U. offers houses to those willing to move them
“This is an opportunity for people who might want to preserve or use the houses elsewhere. It originated with questions a few years ago about what would happen to the structures,” University Spokesperson Martin Mbugua said.
So far, the University has received inquiries about the homes from “as far [away] as California and Haiti,” Mbugua noted.
Nevertheless, the feasibility of commencing the relocation is largely unknown. An employee of Michael Anthony Contracting of Monmouth County explained that the cost of moving the homes would depend upon the age and size of the structure as well as its final destination, and that very few contractors in the area have the insurance necessary to lift these buildings. Mbugua said that the houses would need “significant work before anyone can live in them.”
Both the University and the town of Princeton have experience relocating similar buildings, according to Kip Cherry, a resident who said she was deeply invested in preserving the “historic fabric” of her community.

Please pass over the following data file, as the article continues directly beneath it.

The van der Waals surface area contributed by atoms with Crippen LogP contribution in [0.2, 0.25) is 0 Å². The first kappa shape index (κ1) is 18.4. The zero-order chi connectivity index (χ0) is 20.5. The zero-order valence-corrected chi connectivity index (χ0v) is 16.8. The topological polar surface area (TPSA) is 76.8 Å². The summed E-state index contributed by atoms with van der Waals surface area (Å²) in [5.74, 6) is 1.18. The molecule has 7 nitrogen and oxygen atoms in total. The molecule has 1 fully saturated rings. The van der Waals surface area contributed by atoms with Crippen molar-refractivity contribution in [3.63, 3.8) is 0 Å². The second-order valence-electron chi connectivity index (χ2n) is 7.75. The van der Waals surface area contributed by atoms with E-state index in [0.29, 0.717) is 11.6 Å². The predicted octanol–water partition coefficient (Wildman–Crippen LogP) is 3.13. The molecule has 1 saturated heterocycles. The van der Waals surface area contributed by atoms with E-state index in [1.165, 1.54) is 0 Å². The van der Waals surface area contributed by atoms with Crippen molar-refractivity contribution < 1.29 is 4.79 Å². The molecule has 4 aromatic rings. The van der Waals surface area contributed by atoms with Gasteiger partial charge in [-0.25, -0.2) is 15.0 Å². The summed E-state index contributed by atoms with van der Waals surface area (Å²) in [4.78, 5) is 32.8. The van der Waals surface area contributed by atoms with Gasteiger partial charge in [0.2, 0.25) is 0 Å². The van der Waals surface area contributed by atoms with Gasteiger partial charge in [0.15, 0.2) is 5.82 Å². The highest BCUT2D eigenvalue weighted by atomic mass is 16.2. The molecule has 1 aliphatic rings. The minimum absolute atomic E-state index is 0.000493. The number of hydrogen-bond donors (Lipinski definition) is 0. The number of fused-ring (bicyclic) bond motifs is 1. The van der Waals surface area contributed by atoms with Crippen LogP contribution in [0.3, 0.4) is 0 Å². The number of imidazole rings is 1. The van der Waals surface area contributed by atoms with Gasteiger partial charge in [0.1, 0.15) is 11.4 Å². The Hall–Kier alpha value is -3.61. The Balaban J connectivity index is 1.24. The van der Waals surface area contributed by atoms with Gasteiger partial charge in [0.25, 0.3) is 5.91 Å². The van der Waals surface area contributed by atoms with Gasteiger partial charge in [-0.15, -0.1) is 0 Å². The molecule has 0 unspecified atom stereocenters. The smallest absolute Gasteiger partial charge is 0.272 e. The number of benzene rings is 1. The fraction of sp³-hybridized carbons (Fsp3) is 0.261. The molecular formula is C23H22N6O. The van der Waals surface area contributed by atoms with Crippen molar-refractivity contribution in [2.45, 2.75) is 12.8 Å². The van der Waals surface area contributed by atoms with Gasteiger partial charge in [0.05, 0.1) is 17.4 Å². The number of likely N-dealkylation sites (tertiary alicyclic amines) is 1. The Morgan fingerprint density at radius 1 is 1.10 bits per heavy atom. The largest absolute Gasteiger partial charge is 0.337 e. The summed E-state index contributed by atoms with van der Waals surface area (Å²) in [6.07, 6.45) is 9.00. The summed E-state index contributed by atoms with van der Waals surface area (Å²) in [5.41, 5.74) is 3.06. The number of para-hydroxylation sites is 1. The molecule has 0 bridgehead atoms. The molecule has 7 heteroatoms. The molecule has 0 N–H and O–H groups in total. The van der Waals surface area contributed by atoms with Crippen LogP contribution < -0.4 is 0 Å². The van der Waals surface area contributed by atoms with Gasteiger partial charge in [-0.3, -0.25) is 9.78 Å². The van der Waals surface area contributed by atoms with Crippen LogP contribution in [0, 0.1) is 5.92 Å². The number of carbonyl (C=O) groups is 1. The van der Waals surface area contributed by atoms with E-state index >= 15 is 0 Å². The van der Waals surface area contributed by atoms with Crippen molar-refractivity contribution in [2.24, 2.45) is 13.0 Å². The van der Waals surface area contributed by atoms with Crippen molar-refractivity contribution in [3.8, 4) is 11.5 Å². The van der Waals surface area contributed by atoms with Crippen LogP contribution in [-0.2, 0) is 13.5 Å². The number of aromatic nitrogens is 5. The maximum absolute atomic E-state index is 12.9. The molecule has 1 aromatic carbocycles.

“Whatever will work that provides an opportunity for these houses to remain in existence is a good thing. Of course, I would love to see the University participating in their relocation if they could,” Cherry said.
In some previous instances, the University has undertaken relocation itself, as was the case in 1963 when Corwin Hall was moved using rail lines to allow for the construction of Robertson Hall.
Cherry suggested that the homes be transported en masse to the basin property owned by the University at the far end of Alexander Street so that they can remain in the community. The University could then make the homes available to faculty members or staff at a reduced mortgage rate, she said.
“There may be some environmental issues,” Cherry noted, but it would “at least be a place to evaluate the potential for relocation.”
According to Mbugua, no such alternate plans are being discussed by the University at this time.
Wherever the houses are transported or however they are removed from the land, the Arts and Transit project is expected to “proceed as planned,” Mbugua explained. “Either way, the houses will still give way for the Arts and Transit project … that hasn’t changed and will not change.”
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